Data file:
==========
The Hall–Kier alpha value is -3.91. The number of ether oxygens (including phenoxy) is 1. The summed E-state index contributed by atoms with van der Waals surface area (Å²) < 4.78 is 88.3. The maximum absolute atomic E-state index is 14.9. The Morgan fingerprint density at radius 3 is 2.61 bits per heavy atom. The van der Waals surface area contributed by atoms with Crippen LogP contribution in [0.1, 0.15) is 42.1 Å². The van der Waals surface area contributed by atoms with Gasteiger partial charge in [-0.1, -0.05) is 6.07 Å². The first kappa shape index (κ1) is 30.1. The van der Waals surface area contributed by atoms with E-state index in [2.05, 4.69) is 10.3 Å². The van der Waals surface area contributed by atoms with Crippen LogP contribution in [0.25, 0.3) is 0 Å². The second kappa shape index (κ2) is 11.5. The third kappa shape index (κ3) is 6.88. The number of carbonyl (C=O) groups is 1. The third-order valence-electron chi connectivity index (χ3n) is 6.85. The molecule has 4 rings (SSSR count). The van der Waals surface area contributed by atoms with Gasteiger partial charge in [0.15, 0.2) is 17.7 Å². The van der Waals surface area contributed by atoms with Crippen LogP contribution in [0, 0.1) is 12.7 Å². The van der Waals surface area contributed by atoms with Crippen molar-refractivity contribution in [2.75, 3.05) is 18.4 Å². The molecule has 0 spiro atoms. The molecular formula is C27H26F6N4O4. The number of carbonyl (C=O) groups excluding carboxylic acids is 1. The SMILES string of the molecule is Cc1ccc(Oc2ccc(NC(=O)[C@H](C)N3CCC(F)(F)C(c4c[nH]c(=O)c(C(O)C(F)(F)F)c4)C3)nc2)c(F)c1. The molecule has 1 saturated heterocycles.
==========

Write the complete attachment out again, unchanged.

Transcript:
The Hall–Kier alpha value is -3.91. The number of ether oxygens (including phenoxy) is 1. The summed E-state index contributed by atoms with van der Waals surface area (Å²) < 4.78 is 88.3. The maximum absolute atomic E-state index is 14.9. The Morgan fingerprint density at radius 3 is 2.61 bits per heavy atom. The van der Waals surface area contributed by atoms with Crippen LogP contribution in [0.1, 0.15) is 42.1 Å². The van der Waals surface area contributed by atoms with Gasteiger partial charge in [-0.1, -0.05) is 6.07 Å². The first kappa shape index (κ1) is 30.1. The van der Waals surface area contributed by atoms with E-state index in [2.05, 4.69) is 10.3 Å². The van der Waals surface area contributed by atoms with Crippen LogP contribution in [0.25, 0.3) is 0 Å². The second kappa shape index (κ2) is 11.5. The third kappa shape index (κ3) is 6.88. The number of carbonyl (C=O) groups is 1. The third-order valence-electron chi connectivity index (χ3n) is 6.85. The molecule has 4 rings (SSSR count). The van der Waals surface area contributed by atoms with Gasteiger partial charge in [0.15, 0.2) is 17.7 Å². The van der Waals surface area contributed by atoms with Crippen LogP contribution in [0, 0.1) is 12.7 Å². The van der Waals surface area contributed by atoms with Crippen molar-refractivity contribution in [2.75, 3.05) is 18.4 Å². The molecule has 0 spiro atoms. The molecular formula is C27H26F6N4O4. The number of carbonyl (C=O) groups excluding carboxylic acids is 1. The SMILES string of the molecule is Cc1ccc(Oc2ccc(NC(=O)[C@H](C)N3CCC(F)(F)C(c4c[nH]c(=O)c(C(O)C(F)(F)F)c4)C3)nc2)c(F)c1. The molecule has 1 saturated heterocycles.